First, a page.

Like most states, California law allows for the formation of special assessment districts - areas in which property owners agree to pay assessments for additional services beyond what their local government already provides as a baseline*. This section of the guide discusses self-governing assessment districts as a model for public space management.
Community Benefit Districts
The Community Benefit Ordinance of 2004 (Article 15 of the San Francisco Business and Tax Regulations Code) provides authority for the City to augment and modify the assessment district procedures outlined by state law. The Community Benefit Ordinance creates a localized framework for the city to provide services focused on landscaping, improvements and maintenance in public realm areas through CBDs.
The process for forming a CBD involves multiple phases:
- First, the community must create a management plan that outlines the goals, boundaries, services, and assessment methodology for their proposed district.
- The CBD plan must be approved by the City Attorney’s office.
- Next, the community launches a petition process to obtain the Board of Supervisors’ approval to initiate a ballot. The petition must be signed by 30% of property owners, weighted by individual property owners’ contributions to the district budget. (For example, that if the CBD’s annual assessments were to total $150,000, the petition must be signed by property owners representing $45,000 worth of assessments in the proposed district.)
- Board of Supervisors must approve the ballot request.
- If the petition phase demonstrates sufficient support and the Board of Supervisors approves, an assessment ballot proceeding is launched.
- The Department of Elections issues a ballot. For the district to be formed, 50% plus one of the returned weighted ballots must be in favor.
- If the ballot this required mark, the Board of Supervisors adopt an ordinance to levy assessments on the benefiting parcels, officially forming the CBD.
Assessment funds are administered by a nonprofit organization established to lead provision of services within the district. At a citywide level, the CBD program is operated by OEWD. The format of CBD structures varies from state to state, and similar programs may go by other names in other cities, depending on their legal framework for formation and governance. Other names used in other cities include: business improvement area (BIA), business revitalization zone (BRZ), community improvement district (CID), special services area (SSA), or special improvement district (SID).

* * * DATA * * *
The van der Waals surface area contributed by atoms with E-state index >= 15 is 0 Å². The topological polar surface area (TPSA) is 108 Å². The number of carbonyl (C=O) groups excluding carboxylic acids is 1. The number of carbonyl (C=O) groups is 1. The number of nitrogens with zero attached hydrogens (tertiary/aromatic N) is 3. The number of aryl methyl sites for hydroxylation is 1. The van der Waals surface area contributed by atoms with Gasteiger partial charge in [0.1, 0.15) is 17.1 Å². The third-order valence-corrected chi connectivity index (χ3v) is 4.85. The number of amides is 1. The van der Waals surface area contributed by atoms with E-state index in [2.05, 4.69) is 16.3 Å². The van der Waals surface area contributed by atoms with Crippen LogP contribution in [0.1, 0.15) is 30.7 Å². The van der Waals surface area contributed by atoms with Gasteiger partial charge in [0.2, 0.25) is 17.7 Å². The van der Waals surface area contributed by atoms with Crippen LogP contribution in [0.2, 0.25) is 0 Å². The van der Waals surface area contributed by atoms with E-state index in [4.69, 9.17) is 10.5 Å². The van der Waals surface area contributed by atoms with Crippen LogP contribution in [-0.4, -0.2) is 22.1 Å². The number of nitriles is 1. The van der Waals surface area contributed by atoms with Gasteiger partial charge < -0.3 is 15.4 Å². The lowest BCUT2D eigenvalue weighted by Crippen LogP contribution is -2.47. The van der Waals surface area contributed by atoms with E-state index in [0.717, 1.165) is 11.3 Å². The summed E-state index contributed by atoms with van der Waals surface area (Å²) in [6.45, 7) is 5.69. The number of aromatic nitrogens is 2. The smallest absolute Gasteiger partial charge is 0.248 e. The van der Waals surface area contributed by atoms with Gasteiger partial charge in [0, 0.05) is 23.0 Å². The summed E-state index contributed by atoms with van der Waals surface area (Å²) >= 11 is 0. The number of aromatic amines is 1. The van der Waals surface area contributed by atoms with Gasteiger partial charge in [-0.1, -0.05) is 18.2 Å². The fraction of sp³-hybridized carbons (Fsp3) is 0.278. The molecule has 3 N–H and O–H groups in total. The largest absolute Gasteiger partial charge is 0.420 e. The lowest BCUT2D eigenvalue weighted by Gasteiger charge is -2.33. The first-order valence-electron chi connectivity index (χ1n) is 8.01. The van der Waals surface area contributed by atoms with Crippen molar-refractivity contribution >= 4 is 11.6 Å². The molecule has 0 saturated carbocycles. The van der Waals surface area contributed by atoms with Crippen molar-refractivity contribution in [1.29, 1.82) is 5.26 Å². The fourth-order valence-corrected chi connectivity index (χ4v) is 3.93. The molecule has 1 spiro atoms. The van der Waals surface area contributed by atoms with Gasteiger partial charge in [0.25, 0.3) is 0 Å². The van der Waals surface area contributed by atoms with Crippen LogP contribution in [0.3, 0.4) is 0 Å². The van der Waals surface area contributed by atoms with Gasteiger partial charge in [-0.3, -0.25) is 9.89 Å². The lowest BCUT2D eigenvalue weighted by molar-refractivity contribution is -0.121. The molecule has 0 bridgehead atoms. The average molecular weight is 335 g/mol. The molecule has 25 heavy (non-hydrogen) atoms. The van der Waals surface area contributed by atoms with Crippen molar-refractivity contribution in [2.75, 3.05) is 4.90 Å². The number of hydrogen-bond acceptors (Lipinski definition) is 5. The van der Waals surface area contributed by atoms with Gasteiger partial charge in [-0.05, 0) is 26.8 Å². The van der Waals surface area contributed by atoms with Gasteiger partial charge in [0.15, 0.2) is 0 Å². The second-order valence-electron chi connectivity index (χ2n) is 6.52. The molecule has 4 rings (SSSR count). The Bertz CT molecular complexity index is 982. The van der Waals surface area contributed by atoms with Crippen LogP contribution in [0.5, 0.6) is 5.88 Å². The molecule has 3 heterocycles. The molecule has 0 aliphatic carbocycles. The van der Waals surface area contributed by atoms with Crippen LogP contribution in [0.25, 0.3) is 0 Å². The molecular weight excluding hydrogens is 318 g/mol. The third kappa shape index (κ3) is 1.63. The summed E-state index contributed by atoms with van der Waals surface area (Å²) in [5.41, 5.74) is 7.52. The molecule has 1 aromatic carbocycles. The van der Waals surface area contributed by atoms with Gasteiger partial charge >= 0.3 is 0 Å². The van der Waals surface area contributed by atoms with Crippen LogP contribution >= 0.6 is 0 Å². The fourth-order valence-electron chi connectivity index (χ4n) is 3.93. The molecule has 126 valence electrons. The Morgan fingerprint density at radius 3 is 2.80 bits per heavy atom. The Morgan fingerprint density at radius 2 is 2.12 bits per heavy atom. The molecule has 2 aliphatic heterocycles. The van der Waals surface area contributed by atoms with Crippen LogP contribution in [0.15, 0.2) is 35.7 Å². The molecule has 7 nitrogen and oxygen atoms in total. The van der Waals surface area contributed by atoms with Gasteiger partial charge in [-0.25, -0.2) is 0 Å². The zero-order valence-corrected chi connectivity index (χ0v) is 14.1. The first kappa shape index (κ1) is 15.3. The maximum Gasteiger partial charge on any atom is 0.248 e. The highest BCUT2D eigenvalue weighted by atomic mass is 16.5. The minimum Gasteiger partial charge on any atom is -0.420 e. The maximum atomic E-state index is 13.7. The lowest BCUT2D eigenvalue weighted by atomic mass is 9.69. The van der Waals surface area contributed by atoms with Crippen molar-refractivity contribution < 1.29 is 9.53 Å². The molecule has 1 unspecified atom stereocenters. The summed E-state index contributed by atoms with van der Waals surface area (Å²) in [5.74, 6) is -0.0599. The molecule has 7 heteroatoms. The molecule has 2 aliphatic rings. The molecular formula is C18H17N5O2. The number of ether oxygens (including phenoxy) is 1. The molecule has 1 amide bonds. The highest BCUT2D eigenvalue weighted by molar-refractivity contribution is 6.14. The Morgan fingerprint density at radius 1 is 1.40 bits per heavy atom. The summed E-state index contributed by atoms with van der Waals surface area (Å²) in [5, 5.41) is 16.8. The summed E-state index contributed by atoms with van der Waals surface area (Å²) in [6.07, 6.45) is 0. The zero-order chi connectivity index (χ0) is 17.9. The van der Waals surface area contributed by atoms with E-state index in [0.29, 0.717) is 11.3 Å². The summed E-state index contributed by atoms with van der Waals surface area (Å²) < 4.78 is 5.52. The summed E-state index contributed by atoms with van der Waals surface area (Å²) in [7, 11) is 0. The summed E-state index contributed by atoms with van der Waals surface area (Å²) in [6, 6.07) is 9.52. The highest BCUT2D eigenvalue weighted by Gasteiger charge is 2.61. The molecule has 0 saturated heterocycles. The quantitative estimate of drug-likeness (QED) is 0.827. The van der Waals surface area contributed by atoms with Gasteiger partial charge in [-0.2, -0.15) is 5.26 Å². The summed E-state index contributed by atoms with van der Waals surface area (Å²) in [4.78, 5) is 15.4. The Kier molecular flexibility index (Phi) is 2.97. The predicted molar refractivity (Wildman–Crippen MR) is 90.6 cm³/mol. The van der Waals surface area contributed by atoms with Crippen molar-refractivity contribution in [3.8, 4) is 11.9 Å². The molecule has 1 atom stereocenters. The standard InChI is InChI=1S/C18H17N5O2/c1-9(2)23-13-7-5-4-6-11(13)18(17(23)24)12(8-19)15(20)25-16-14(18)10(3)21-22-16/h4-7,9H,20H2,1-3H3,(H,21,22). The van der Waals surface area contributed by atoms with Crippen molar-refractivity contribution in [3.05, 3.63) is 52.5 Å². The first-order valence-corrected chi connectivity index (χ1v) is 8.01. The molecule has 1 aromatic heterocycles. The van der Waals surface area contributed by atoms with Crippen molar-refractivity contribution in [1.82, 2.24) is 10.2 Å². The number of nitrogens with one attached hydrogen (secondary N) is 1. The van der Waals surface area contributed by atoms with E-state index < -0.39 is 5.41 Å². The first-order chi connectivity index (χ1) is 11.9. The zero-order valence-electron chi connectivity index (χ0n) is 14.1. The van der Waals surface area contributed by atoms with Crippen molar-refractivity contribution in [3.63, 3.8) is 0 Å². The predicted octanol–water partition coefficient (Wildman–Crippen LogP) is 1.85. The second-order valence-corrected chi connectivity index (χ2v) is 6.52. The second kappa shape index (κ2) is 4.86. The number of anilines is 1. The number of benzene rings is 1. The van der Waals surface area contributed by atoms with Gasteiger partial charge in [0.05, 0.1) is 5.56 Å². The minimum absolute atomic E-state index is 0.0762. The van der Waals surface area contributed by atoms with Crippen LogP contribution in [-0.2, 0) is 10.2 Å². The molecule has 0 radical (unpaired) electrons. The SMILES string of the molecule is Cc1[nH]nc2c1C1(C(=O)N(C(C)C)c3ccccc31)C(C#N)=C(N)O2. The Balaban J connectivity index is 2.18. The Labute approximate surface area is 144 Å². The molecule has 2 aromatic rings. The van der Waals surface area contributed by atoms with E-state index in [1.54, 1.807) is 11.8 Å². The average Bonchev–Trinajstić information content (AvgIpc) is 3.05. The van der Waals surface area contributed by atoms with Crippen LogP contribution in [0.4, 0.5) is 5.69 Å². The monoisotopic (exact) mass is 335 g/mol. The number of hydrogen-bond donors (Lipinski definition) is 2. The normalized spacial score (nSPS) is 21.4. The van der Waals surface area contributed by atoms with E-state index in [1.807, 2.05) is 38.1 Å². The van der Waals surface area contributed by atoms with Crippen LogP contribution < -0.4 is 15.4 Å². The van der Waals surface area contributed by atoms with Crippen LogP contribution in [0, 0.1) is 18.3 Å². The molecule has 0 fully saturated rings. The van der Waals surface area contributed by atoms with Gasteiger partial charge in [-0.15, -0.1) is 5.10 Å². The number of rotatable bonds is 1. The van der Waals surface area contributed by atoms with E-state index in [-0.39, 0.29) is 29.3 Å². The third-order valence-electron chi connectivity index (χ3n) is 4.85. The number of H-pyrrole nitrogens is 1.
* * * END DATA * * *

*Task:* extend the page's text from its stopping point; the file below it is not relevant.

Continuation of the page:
Green Benefit District
A Green Benefit District (GBD) is a new type of special assessment district designed to facilitate community investment in green infrastructure, such as tree-lined streets, parks, and gardens. GBDs are similar to CBDs, and they are authorized under the same state legal frameworks. GBDs are specifically geared towards residential rather than commercial districts, and they are focused on the management of neighborhood open spaces.
The non-profit organization UP Urban, inc. is currently working with stakeholders in the city’s Dogpatch and Northwest Potrero Hill neighborhoods to launch California’s first-ever GBD. More information is available in the detailed case study on page 53.
Effective special assessment districts can provide communities with many important and desirable outcomes, such as cleaner, safer, and more attractive and lively public spaces. The special assessment district framework provides a steady and reliable funding source for these types of services, which can often yield additional benefits for neighborhood stakeholders, including increased property values, improved retail sales, and lower commercial vacancy rates. Because of their narrow geographic focus, special assessment district organizations are uniquely positioned to respond quickly to the changing needs of the communities they serve.
WEAKNESSES AND LIMITATIONS
The local focus of special assessment districts is not without drawbacks. Establishing a new assessment district can be time and resource intensive, requiring extensive outreach to property owners and culminating in legislative action.
Also, the neighborhood-level approach of a special assessment district necessarily lacks a citywide vision. A special assessment district framework cannnot to lead to effective decision making about resource allocation for public spaces across the entire city.
Further, equity is an issue, as special assessment districts in economically thriving neighborhoods will be much better equipped to leverage the resources required for public space stewardship than those in high need areas.